We all swoon at the creative cultures we see in some organizations. They have these crazy interior designs, their employees dress funny (why is it always skinny jeans?), but no one can argue with the fact that they keep coming up with cool new stuff. Some of us love those sorts of organizations. Some of us hate them. Some of us act like we’re in the former group when really we’re in the latter because we’re jealous. (OK, fine, I really want one of those huge twisty slides in my workplace.)
The thing is, I don’t believe those environments happen on accident. In fact, I’m certain they don’t. I have an acquaintance who works at Pixar and it’s crazy how intentional they are with creating environments that are conducive to people being creative. That’s actually this person’s job. Not making the films, but creating the spaces within which other creative folks will create other stuff. Fascinating.
Today and tomorrow we’re going to look at this a little closer. Today we’ll look at the individual level. What sorts of things should we be engaging in ourselves, encouraging in others, and ultimately making sure our organizations are facilitating as well?
Unless you’re a cat, there’s no need to be afraid of curiosity. I like to think that curiosity is what gives birth to creativity. We’re first curious about something, and it’s that curiosity that drives us to create. I’m trying to think of inventors who created something without first being curious about something, but I’m coming up empty.
There was a study done recently wherein jazz musicians’ brains were monitored while they were improvising during gigs. Long, boring, tedious, academic story short — these musicians’ brains had essentially learned to “turn off” that little thing in there that tells you that this or that won’t work or might fail. So without that stopping them, their imagination thrived, unfettered, and you’ve heard the amazing results.
Same is true in our corporate environments. I’ll go into this a bit more tomorrow, but there are so many things in our various organizations that make it irritatingly difficult for people to even have time to be curious, let alone imagine anything.
Wait a second, you’re thinking. If it’s creativity, why would you need knowledge? Isn’t creativity by definition something totally new?
It’s a fair question, but let me explain why I say knowledge is part of it. What you know about a given subject or topic or thing gives your mind some sort of framework within which it can work. It provides it the tools it needs to think differently about things. If someone asked me to think creatively about astrophysics, I’d be screwed. Now if they asked me to think creatively about organizational culture, then I’d have a fighting chance. Make sense?
Most of the time, you’ve got to want to be creative to be creative. You’ve got to work at being creative to be creative. I don’t feel that I’m terribly creative. Odd? Sure. Unique? Yeah, just like the rest of you (see what I did there?).
But every once in a while someone will walk into my office, look around at the walls and ask how I came up with some of the ideas. Or we’ll be in a meeting and something will click for me as I’m scribbling in my little black notebook like a weirdo. (See #4 in this post)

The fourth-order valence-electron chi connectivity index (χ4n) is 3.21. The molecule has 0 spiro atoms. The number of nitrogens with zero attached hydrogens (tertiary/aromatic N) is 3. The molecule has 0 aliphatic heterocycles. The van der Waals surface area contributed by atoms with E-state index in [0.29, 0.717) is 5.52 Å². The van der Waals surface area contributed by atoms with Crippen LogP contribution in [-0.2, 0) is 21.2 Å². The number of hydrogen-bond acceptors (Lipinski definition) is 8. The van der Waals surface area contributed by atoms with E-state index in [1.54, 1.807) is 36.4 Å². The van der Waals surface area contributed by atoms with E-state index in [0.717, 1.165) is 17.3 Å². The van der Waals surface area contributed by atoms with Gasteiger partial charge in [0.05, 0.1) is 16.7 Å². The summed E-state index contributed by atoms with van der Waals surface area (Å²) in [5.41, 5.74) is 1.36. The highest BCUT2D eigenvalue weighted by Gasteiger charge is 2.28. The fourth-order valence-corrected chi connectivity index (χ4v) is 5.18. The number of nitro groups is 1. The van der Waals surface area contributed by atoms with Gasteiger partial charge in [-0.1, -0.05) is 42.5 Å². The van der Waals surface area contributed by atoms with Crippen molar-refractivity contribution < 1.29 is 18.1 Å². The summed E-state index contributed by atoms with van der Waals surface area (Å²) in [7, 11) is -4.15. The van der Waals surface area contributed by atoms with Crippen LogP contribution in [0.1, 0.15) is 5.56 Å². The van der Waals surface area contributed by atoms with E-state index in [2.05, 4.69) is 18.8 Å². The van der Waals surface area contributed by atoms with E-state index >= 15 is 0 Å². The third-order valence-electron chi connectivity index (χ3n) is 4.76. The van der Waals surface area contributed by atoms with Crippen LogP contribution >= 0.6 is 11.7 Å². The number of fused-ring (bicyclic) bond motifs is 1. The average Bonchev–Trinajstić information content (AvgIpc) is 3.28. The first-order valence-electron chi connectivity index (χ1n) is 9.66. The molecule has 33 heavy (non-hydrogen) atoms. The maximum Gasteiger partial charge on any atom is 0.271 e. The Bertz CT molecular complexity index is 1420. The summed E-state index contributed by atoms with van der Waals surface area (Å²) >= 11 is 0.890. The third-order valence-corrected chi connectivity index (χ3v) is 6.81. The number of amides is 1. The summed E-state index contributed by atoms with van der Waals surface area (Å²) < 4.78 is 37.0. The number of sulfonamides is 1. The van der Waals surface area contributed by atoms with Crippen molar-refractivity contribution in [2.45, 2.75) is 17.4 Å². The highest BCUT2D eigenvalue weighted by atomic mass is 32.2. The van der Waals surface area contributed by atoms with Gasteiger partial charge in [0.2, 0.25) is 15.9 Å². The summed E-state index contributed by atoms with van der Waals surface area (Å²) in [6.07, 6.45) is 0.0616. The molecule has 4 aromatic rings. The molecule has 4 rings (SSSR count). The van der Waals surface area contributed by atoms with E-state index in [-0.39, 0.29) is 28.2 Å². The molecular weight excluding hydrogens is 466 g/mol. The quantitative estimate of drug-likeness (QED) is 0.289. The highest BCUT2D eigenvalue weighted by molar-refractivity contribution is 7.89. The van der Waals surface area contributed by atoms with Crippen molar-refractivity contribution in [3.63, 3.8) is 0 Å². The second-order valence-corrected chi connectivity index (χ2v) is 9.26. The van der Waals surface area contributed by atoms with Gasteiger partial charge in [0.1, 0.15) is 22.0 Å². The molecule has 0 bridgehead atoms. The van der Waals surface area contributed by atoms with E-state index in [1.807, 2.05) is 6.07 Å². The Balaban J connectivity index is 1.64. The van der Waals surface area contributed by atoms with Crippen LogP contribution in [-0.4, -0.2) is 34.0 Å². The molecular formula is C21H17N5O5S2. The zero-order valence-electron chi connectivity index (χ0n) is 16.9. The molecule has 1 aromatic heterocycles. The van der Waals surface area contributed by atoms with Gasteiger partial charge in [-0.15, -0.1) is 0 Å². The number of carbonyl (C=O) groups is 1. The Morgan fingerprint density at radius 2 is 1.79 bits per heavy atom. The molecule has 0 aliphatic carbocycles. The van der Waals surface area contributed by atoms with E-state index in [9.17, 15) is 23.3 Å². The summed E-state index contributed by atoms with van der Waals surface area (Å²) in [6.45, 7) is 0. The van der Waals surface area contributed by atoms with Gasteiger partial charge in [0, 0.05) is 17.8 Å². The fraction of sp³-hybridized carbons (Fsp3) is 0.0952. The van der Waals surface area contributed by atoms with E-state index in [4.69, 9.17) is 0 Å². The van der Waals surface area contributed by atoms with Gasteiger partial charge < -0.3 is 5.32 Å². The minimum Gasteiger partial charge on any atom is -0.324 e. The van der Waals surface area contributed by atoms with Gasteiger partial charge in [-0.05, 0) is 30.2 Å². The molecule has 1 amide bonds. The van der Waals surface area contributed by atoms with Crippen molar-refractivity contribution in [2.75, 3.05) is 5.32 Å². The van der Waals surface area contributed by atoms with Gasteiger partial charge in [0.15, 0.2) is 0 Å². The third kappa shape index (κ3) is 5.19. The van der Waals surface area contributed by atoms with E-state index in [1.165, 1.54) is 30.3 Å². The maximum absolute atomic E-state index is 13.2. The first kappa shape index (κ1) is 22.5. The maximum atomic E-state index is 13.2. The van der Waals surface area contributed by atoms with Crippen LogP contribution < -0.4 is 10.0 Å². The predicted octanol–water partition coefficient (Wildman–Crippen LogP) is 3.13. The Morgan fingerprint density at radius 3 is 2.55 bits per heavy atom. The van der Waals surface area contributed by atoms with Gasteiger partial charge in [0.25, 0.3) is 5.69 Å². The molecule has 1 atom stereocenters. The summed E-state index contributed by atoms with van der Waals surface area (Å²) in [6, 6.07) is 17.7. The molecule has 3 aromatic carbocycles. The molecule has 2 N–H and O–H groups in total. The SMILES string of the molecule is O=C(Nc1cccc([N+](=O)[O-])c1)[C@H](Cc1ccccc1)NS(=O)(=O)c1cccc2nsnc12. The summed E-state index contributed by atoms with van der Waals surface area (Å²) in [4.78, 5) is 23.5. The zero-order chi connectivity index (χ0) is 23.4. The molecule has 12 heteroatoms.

What most people don’t know — and yes, I realize this takes my nerdiness to an entirely new and embarrassing level — is that I actually work on it. Yes, my now former readers, I actually practice. I think people think you’ve either got it or you don’t, and I guess in some ways they’re correct in that some folks are naturally a bit more inclined in that direction; but I think everyone’s creative in their own way.
So a while back I started doing things to challenge myself to be creative. Sometimes they were business-related. Other times they weren’t. And now I have an arsenal of things that I do on a regular basis to stretch my mind. It’s almost like trying to make creative thinking a habit, for lack of a better word. But what it does is it makes me apply those thinking habits to the majority of the business conversations I’m in as well.
This one will transition us nicely into tomorrow’s post, but I think it’s important to note here as well. Creativity doesn’t often happen in a vacuum. As Steve Johnson says, chance favors the connected mind. When people are together, talking, laughing, thinking, exploring — they’re going to throw out ideas. But it’s not usually those initial ideas that are the ones that end up being the ideas. Those ideas trigger something in someone else’s mind, and it snowballs. Before long, this group of folks has developed a creative solution that wouldn’t have been possible without the collective.
Blah blah. Who cares? You should. Don’t fall prey to the myth that only some people are creative and you’re not one of the chosen few. You are creative; it’s just a matter of figuring out in what way. So find things you’re curious about and that are interesting to you, use your imagination a little (even when the ideas sound silly), utilize all that knowledge you have locked away in that brain of yours, stay motivated and work at it, and surround yourself with others who are doing the same.
Tomorrow we’ll look at this from the organizational level. In the meantime, what would you add to this list? What helps you be creative?